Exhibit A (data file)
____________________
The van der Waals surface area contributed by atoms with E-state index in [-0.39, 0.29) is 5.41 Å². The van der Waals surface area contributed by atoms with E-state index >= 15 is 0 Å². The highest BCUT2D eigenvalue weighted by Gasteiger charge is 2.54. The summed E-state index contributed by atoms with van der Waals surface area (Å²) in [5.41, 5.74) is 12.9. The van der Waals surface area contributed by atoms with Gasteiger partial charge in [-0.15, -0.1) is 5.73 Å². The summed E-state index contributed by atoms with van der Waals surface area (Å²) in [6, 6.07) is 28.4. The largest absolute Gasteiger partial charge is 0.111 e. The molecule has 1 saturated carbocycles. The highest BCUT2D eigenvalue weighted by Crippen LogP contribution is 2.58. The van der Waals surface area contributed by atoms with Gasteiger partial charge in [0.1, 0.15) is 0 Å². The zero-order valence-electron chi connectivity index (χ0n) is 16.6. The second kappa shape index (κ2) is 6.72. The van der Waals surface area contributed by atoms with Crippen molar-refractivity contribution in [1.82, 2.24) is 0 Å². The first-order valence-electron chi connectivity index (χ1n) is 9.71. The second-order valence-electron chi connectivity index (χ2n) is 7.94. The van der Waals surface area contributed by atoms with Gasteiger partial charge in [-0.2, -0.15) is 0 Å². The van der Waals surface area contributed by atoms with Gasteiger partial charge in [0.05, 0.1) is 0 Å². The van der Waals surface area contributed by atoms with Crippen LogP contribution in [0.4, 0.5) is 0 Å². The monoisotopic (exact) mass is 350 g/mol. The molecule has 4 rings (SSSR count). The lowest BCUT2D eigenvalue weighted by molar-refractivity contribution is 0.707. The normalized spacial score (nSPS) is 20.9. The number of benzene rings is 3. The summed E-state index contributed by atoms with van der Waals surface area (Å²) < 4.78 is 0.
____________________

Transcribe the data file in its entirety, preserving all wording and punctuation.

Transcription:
The van der Waals surface area contributed by atoms with E-state index in [-0.39, 0.29) is 5.41 Å². The van der Waals surface area contributed by atoms with E-state index >= 15 is 0 Å². The highest BCUT2D eigenvalue weighted by Gasteiger charge is 2.54. The summed E-state index contributed by atoms with van der Waals surface area (Å²) in [5.41, 5.74) is 12.9. The van der Waals surface area contributed by atoms with Gasteiger partial charge in [-0.15, -0.1) is 5.73 Å². The summed E-state index contributed by atoms with van der Waals surface area (Å²) in [6, 6.07) is 28.4. The largest absolute Gasteiger partial charge is 0.111 e. The molecule has 1 saturated carbocycles. The highest BCUT2D eigenvalue weighted by Crippen LogP contribution is 2.58. The van der Waals surface area contributed by atoms with Gasteiger partial charge in [0.1, 0.15) is 0 Å². The zero-order valence-electron chi connectivity index (χ0n) is 16.6. The second kappa shape index (κ2) is 6.72. The van der Waals surface area contributed by atoms with Crippen molar-refractivity contribution in [1.82, 2.24) is 0 Å². The first-order valence-electron chi connectivity index (χ1n) is 9.71. The second-order valence-electron chi connectivity index (χ2n) is 7.94. The van der Waals surface area contributed by atoms with Gasteiger partial charge in [-0.2, -0.15) is 0 Å². The van der Waals surface area contributed by atoms with Gasteiger partial charge in [0.05, 0.1) is 0 Å². The van der Waals surface area contributed by atoms with Crippen LogP contribution in [0.4, 0.5) is 0 Å². The monoisotopic (exact) mass is 350 g/mol. The molecule has 4 rings (SSSR count). The lowest BCUT2D eigenvalue weighted by molar-refractivity contribution is 0.707. The normalized spacial score (nSPS) is 20.9. The number of benzene rings is 3. The summed E-state index contributed by atoms with van der Waals surface area (Å²) < 4.78 is 0.